The next six months, from January of 2003 until I left for Russia, passed like a dream. I got to spend 40 hours a week hanging out at a great bar… and the rest of my time was free. During all that free time I studied two years worth of Russian, got a yellow belt in jujitsu, finally learned how to surf, went on my first spring break trip (because I could finally afford one), and continued getting to know myself and my friends better. I also dated a Lebanese guy who was in my jujitsu class, and when he would speak to his friends in Arabic and I couldn’t understand, it drove me crazy. So I started studying Arabic, too.

By the time I left for Russia, my Russian was about third-year level, my Arabic skills were decidedly non-zero, and I had enough money saved up that I could continue traveling for a few months after the summer camp was over. And just as I was wondering where to go, a friend from France emailed and said, “I have some vacation coming up at the end of the summer. Why don’t we meet up in Egypt?”

It never would have occurred to me in a million years to go to Egypt, of all places, after I left Russia. But it was one of life’s random offers, and by then I had learned to accept such things.

So I met him in Egypt in September after the summer camp, and we saw the Pyramids, climbed Mt. Sinai, scuba dived in the Red Sea, and had an amazing time. After three weeks, he went back to France and I pushed on to Jordan. Jordan, if you don’t know, is right in the middle between Israel/Palestine and Iraq. It’s kind of the cheese in the middle of a war zone sandwich.

I certainly had no plans to visit any war zones—just being a tourist in the calm areas of the Middle East was exotic enough for me. But I happened to stay at a hotel in Amman, the capital of Jordan, where journalists and foreign aid workers gathered every night to tell their stories. And their stories had absolutely nothing in common with what the news had been telling us back home. I didn’t know whom to trust—them or CNN.

I finally decided the only thing I could really trust was my own eyes. So I asked around and was offered a ride to Baghdad for $200. (This was in the fall of 2003, only six months after “Mission Accomplished,” when most Americans still thought things were going fairly well in Iraq.) And I would have taken it, but luckily I asked a couple of journalists if my trip sounded wise, and they made it vividly clear that the violence in Baghdad was far too random and gruesome for tourists.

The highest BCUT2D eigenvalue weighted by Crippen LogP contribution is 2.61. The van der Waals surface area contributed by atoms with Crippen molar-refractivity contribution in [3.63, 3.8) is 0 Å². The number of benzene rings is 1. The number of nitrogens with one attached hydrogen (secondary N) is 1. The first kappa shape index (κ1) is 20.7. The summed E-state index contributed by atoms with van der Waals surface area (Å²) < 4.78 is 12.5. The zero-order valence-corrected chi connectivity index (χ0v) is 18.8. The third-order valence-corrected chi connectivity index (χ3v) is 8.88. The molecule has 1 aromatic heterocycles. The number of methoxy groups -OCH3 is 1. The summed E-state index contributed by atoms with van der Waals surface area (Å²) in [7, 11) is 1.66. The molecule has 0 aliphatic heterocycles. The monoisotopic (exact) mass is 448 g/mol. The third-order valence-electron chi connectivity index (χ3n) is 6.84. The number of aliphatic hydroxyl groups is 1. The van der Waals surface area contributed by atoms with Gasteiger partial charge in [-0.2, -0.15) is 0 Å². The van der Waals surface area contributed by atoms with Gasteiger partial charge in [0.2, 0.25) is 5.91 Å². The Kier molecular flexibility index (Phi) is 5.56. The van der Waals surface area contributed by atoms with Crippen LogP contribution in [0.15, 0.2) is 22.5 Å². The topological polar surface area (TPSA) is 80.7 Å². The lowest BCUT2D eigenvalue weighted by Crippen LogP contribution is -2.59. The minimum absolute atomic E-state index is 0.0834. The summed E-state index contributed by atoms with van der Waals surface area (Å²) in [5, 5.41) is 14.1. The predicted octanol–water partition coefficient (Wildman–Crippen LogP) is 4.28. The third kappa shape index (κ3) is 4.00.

Then I met two guys who were in Jordan on vacation from doing charity work in the West Bank of the Palestinian Territories. From their stories, it seemed like Palestine was in many ways just as crazy as Iraq but a lot less dangerous. After a few days of getting to know them, I asked if I could tag along when they went back to the West Bank. They were kind enough to agree.

I don’t know how to explain what happened next except to say that the moment I stepped foot in the West Bank, it was like a round peg falling into a round hole. Within a month I fell in love with the people and the land, and I felt like the place had a tremendous amount to teach me, more than any other place I could imagine at that time.

I ran out of money and had to go home after a few weeks, but when I got back to California, all I could think about was Israel and Palestine. I spent six months researching the conflicts while making money so I could go back and volunteer. It took up every bit of my energy and creativity just getting up to speed on the conflicts; it got so bad that once my little sister came out to visit me, and in the course of her three-day visit, I dragged her to two lectures about Middle Eastern politics, two Middle East Issues dialogue groups, and lunch with a Jewish woman I had met at an Israeli film festival.

Six months later I moved to Ramallah, a Palestinian town north of Jerusalem, with a plan to volunteer for a few months. But after two months, I was offered a full-time job as a local journalist for a small English-language publication. Two months after that, Yasser Arafat died and my boss at the paper, Dr. Mustafa Barghouthi, decided to run for President of Palestine. I was the only native English speaker in the office who was sticking around during the Christmas holidays, so I volunteered to be the foreign press coordinator for his Presidential campaign.